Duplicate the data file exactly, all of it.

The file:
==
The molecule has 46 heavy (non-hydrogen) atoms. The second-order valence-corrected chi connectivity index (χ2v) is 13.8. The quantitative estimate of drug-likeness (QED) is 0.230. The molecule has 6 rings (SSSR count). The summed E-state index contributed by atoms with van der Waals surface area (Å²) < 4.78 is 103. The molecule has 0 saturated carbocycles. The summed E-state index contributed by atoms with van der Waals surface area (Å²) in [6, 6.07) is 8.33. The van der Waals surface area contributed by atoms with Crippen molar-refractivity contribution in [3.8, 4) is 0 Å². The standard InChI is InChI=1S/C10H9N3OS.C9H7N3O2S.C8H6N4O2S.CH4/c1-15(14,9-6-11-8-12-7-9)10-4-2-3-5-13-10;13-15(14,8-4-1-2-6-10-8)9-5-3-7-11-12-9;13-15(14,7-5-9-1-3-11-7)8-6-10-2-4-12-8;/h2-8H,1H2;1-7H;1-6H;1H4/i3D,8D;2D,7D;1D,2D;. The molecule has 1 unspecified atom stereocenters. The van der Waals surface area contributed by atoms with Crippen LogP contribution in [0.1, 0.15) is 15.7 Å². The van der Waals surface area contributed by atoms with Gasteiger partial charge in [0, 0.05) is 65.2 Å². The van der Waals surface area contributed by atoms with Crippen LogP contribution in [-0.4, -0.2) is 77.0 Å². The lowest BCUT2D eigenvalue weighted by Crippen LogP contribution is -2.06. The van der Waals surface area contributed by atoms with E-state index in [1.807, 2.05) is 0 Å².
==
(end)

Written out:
The molecule has 46 heavy (non-hydrogen) atoms. The second-order valence-corrected chi connectivity index (χ2v) is 13.8. The quantitative estimate of drug-likeness (QED) is 0.230. The molecule has 6 rings (SSSR count). The summed E-state index contributed by atoms with van der Waals surface area (Å²) < 4.78 is 103. The molecule has 0 saturated carbocycles. The summed E-state index contributed by atoms with van der Waals surface area (Å²) in [6, 6.07) is 8.33. The van der Waals surface area contributed by atoms with Crippen molar-refractivity contribution in [3.8, 4) is 0 Å². The standard InChI is InChI=1S/C10H9N3OS.C9H7N3O2S.C8H6N4O2S.CH4/c1-15(14,9-6-11-8-12-7-9)10-4-2-3-5-13-10;13-15(14,8-4-1-2-6-10-8)9-5-3-7-11-12-9;13-15(14,7-5-9-1-3-11-7)8-6-10-2-4-12-8;/h2-8H,1H2;1-7H;1-6H;1H4/i3D,8D;2D,7D;1D,2D;. The molecule has 1 unspecified atom stereocenters. The van der Waals surface area contributed by atoms with Crippen LogP contribution in [0.1, 0.15) is 15.7 Å². The van der Waals surface area contributed by atoms with Gasteiger partial charge in [0, 0.05) is 65.2 Å². The van der Waals surface area contributed by atoms with Crippen LogP contribution in [-0.4, -0.2) is 77.0 Å². The lowest BCUT2D eigenvalue weighted by Crippen LogP contribution is -2.06. The van der Waals surface area contributed by atoms with E-state index in [1.807, 2.05) is 0 Å².